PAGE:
The reopening of Tempo, which was founded in 1971, marks the return of a magazine that is credited by many with nurturing a generation of journalists with standards of professionalism and courage that were new to Indonesian media. When it was closed, its 150 reporters and editors dispersed to other publications, sometimes working without bylines for fear of government reprisal. By all accounts, they have had a tremendous impact throughout the industry.

After the 1994 ban, Tempo veterans, led by Goenawan, organized the Alliance of Independent Journalists (AJI), which challenged the official Indonesian Journalists Association (PWI). Former Tempo reporter Ahmad Taufik, AJI's first president, and a 1995 recipient of CPJ's International Press Freedom Award, was sent to prison for three years in 1994, along with two other AJI staffers, for publishing articles critical of Suharto in Suara Independen, an unlicensed magazine. His case brought international condemnation to the Suharto government for its treatment of the press.

While independent journalists managed to keep the faith during the dark days of repression, support has recently come from an unexpected quarter: Lt. Gen. Mohamad Yunus, the active-duty officer who is Indonesia' minister of information and chief official champion of a free press.

Early in his career, Yunus gained a reputation as a tough combat officer during Indonesia's 1975 invasion of East Timor. His name has surfaced in official Australian government reports as the commander of troops accused in the murder of five Australia-based journalists in the town of Balibo, East Timor, in 1975, a charge he denies. But he is also a well-traveled officer who received advance training in the United States and Great Britain. During a stint at the U.S. Army's Command and General Staff College at Fort Leavenworth in 1979, he even wrote a thesis titled, "The Role of the Mass Media in Developing Countries." Under Suharto, he rose to become Armed Forces Chief of Social-Political Affairs, responsible for coordinating the Army's significant role in Indonesian political life.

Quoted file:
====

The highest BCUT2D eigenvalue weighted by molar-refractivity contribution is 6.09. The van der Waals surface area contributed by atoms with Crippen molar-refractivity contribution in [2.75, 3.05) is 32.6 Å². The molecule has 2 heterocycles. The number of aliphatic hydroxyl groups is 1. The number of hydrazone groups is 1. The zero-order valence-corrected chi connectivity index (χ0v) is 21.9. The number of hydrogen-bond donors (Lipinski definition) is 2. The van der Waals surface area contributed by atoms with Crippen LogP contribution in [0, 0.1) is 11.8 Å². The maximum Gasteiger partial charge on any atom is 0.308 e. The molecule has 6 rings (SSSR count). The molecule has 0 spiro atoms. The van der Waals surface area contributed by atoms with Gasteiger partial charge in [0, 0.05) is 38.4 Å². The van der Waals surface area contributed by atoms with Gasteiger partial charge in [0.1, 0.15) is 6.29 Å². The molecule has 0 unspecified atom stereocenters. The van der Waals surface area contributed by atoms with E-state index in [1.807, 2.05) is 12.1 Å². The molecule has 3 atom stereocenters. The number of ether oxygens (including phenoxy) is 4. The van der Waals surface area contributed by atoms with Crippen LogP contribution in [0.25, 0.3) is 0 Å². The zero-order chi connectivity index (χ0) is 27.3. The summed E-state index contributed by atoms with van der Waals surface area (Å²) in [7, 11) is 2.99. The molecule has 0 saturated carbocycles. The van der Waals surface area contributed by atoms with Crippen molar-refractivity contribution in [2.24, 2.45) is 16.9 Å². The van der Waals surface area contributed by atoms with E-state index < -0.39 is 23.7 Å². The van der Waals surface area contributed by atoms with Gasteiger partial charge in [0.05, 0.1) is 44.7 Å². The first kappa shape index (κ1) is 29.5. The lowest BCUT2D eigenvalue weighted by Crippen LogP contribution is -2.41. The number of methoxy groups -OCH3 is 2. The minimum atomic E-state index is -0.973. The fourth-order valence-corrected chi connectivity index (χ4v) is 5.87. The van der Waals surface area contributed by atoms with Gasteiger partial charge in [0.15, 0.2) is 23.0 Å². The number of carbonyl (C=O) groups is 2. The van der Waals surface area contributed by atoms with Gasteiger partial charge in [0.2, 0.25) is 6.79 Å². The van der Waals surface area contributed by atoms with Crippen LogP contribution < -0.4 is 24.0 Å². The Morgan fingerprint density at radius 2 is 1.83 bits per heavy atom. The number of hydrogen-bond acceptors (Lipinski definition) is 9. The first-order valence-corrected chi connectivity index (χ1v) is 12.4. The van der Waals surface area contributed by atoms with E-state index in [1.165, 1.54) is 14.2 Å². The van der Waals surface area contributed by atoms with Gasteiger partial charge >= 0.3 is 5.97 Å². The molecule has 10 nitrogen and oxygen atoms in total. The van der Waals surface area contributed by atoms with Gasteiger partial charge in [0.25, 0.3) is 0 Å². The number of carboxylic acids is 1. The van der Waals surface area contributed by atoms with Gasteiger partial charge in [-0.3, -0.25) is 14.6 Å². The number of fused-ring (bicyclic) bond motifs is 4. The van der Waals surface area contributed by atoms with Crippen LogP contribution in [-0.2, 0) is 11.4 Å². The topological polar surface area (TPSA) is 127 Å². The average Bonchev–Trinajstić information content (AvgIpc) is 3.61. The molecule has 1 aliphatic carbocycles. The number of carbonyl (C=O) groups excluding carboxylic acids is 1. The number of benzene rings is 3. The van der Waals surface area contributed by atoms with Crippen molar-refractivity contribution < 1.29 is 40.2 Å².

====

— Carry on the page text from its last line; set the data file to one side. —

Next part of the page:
Yunus says that Habibie considered him for the post of military chief when Suharto stepped down, but instead named him to the information post on the day that Habibie took office. Since then, Yunus has consistently espoused a belief that the road to stability in his country runs through a free press.

"I want to see more publications in Indonesia," he explained during a lengthy conversation in his office. "I really believe that such a thing will provide more competitive information for the people and it will enhance their views and build the creativity of the people."

It used to take as long as seven years – or the payment of hefty bribes – to open any kind of publication in Indonesia. Censors reviewed copies of all imported newspapers and magazines. Yunus has abolished the censor's office, effectively eliminating censorship. And Yunus advocates removing the remaining government controls on the media.

He has sought advice from Goenawan and other journalists on how to reform Indonesia's press laws, and he has eliminated the stranglehold of the PWI, allowing AJI and other journalistic associations to function freely. Yunus has even been a target of criticism from within his own ministry for being too liberal.

Under Yunus, approximately 350 new publication licenses have been granted since May. New and old titles abound. Along with Tempo, other banned publications have been revived, such as the fiery magazine Detik, also shut by the government in 1994, which has reopened under a new name, Detak.

While repressive laws remain on the books, the nation's future is being openly debated, and Indonesia is no longer the exclusive province of one man's family and cronies. "The most likely thing the press could contribute in this new period is to develop a culture of transparency and accountability in the bureaucracy and the government," says Goenawan. "Tempo will hopefully become a place that will defend and expand our freedoms."

"This is a new experience for us. We are free now," adds Lukas Luwarso, the president of AJI.


Contrast the new freedom in Indonesia with Malaysia, where economic crisis and political opposition have been met with stiffer repression.

The first sign that Mahathir was going to move against Anwar Ibrahim, his erstwhile deputy, came in July, with the forced resignations of three prominent editors identified with Anwar's wing of the ruling United Malays National Organization (UMNO) party, which along with other pro-government political parties controls most of Malaysia's media. With a docile press now ensured, the charges of sodomy and corruption brought against Anwar went scarcely challenged in the media.

When foreign television reports documented the popular unrest and demonstrations that greeted Anwar's ouster, Malaysian authorities banned the use of domestic satellite facilities to transmit images of the demonstrations. A private doctor's report confirming that Anwar had been beaten made headlines abroad but wasn't reported by the Malaysian media.